Grandparents' Rights

Arizona Grandparent Rights Lawyer

Grandparents' Rights in Arizona

Step-Parent Rights in Arizona

At Bishop Law Office P.C., we represent grandparents seeking to protect the relationship they have with their grandchildren. To learn more about the state of grandparents' rights in Arizona, contact a lawyer at one of our offices in Phoenix or Tempe.

Non-Parent Custody and Visitation

In some cases, a non-parent who has established a meaningful and substantial relationship with a child may want custody or visitation with the child. Such person is often a grandparent or relative of the child, but is sometimes not related at all (such as a former stepparent). In certain circumstances, such person may be able to file a request for custody or a request for visitation.

In Loco Parentis and Grandparents' Rights

In order for a non-parent to request custody or primary placement of the child, one must first establish that he or she stands “In Loco Parentis” to the child.

In loco parentis is Latin for "in place of a parent." Such is a person essentially treated as a parent by the child, and who has formed a meaningful relationship with the child for a substantial period of time.

In Arizona, a non-parent can request custody by alleging, among other things, that it would be significantly detrimental (harmful) for either of the child's legal parents to have custody. This is a difficult burden to prove and sustain since it is typically viewed that parents have a fundamental right to the care, custody and management of their child(ren). Grandparents, stepparents, relatives and non-relatives should be prepared to prove that awarding custody to the legal parent(s) is not in the child’s best interest.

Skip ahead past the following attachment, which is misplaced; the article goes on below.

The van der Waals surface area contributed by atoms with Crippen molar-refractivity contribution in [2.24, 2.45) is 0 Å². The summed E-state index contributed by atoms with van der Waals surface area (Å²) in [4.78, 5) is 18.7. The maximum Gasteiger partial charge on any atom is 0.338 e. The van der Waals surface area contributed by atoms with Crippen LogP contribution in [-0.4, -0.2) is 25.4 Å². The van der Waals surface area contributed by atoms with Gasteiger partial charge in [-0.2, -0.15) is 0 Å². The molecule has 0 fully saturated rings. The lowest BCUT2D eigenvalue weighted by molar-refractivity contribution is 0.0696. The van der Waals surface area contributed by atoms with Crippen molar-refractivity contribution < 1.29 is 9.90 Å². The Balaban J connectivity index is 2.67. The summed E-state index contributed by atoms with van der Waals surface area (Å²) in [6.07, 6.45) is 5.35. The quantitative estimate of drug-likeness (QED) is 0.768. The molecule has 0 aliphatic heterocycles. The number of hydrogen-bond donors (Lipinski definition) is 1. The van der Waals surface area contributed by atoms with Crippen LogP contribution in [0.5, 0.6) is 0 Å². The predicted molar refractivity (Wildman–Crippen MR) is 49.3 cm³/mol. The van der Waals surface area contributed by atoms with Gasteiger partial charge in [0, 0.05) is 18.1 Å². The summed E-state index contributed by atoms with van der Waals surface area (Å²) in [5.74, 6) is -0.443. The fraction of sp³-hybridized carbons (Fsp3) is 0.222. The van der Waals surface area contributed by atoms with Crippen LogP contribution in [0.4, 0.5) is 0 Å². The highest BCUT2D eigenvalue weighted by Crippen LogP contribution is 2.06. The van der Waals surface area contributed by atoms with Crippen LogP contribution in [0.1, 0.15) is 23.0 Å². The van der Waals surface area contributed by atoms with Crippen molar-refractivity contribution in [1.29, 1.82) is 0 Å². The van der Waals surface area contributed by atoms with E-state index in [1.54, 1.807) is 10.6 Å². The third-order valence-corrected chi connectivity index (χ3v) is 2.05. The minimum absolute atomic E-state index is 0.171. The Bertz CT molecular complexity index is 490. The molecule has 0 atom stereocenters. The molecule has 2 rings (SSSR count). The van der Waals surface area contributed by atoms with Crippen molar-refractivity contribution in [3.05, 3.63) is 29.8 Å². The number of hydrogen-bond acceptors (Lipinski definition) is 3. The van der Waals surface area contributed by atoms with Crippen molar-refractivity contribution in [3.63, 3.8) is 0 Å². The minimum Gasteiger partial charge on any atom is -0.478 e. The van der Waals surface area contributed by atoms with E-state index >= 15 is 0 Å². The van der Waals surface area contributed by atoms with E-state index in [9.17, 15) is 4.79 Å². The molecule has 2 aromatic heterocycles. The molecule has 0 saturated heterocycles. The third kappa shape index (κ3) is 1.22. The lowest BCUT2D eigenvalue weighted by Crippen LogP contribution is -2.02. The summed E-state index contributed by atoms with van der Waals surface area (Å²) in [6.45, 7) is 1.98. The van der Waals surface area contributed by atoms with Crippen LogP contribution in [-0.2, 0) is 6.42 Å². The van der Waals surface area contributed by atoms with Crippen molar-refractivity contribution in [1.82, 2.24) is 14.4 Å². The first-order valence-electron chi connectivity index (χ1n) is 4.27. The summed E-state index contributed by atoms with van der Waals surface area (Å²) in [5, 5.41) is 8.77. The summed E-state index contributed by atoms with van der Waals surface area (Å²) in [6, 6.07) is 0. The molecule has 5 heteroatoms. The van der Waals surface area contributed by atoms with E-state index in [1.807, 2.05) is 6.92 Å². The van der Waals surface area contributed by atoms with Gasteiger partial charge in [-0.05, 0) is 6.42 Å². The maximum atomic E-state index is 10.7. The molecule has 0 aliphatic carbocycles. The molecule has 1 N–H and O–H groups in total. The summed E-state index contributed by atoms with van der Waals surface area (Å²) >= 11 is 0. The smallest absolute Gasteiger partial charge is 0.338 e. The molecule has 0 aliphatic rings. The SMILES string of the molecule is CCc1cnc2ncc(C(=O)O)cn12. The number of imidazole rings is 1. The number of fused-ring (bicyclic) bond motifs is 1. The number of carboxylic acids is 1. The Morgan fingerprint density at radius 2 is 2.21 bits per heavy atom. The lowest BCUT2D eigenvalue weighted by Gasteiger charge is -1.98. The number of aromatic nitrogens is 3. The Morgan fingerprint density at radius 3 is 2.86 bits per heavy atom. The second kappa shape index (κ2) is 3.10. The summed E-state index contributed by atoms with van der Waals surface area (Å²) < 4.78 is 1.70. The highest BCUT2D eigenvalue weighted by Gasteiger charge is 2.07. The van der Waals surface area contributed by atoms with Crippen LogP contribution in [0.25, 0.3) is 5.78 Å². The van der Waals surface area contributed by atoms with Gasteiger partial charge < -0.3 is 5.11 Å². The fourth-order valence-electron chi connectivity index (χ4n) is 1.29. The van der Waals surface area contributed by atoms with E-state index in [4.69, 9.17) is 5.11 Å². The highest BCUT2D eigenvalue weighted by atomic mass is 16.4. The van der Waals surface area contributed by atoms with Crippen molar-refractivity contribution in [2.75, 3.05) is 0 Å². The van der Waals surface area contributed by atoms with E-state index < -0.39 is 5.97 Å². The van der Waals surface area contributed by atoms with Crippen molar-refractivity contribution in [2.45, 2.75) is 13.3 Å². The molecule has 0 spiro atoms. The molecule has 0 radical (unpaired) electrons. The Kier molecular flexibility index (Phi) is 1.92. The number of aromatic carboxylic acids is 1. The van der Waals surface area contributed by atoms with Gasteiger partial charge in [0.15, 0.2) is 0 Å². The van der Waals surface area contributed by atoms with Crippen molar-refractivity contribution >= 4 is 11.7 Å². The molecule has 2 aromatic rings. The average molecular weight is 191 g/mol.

In order to request visitation (as opposed to custody or primary placement) the non-parent need only establish that the visitation is in the child’s best interest.

In Arizona, In Loco Parentis custody and visitation rights are covered by Arizona Revised Statute §25-415, reprinted below:

A.R.S. §25-415. Custody by non-parent; presumption; grounds; definitions A. A child custody proceeding may also be commenced in the superior court by a person other than a legal parent by filing a verified petition, or by a petition supported by an affidavit, in the county in which the child is permanently resident or is found. The petition shall include detailed facts supporting the petitioner's right to file the petition. The petitioner shall provide notice as required by subsection E. Notice shall include a copy of the petition and any affidavits. The court shall summarily deny a petition unless it finds that the petitioner by the pleadings established that all of the following are true:

  1. The person filing the petition stands in loco parentis to the child.
  2. It would be significantly detrimental to the child to remain or be placed in the custody of either of the child's living legal parents who wish to retain or obtain custody.
  3. A court of competent jurisdiction has not entered or approved an order concerning the child's custody within one year before the person filed a petition pursuant to this section, unless there is reason to believe the child's present environment may seriously endanger the child's physical, mental, moral or emotional health.
  4. One of the following applies:
  5. (a) One of the legal parents is deceased.
  6. (b) The child's legal parents are not married to each other at the time the petition is filed.
  7. (c) There is a pending proceeding for dissolution of marriage or for legal separation of the legal parents at the time the petition is filed.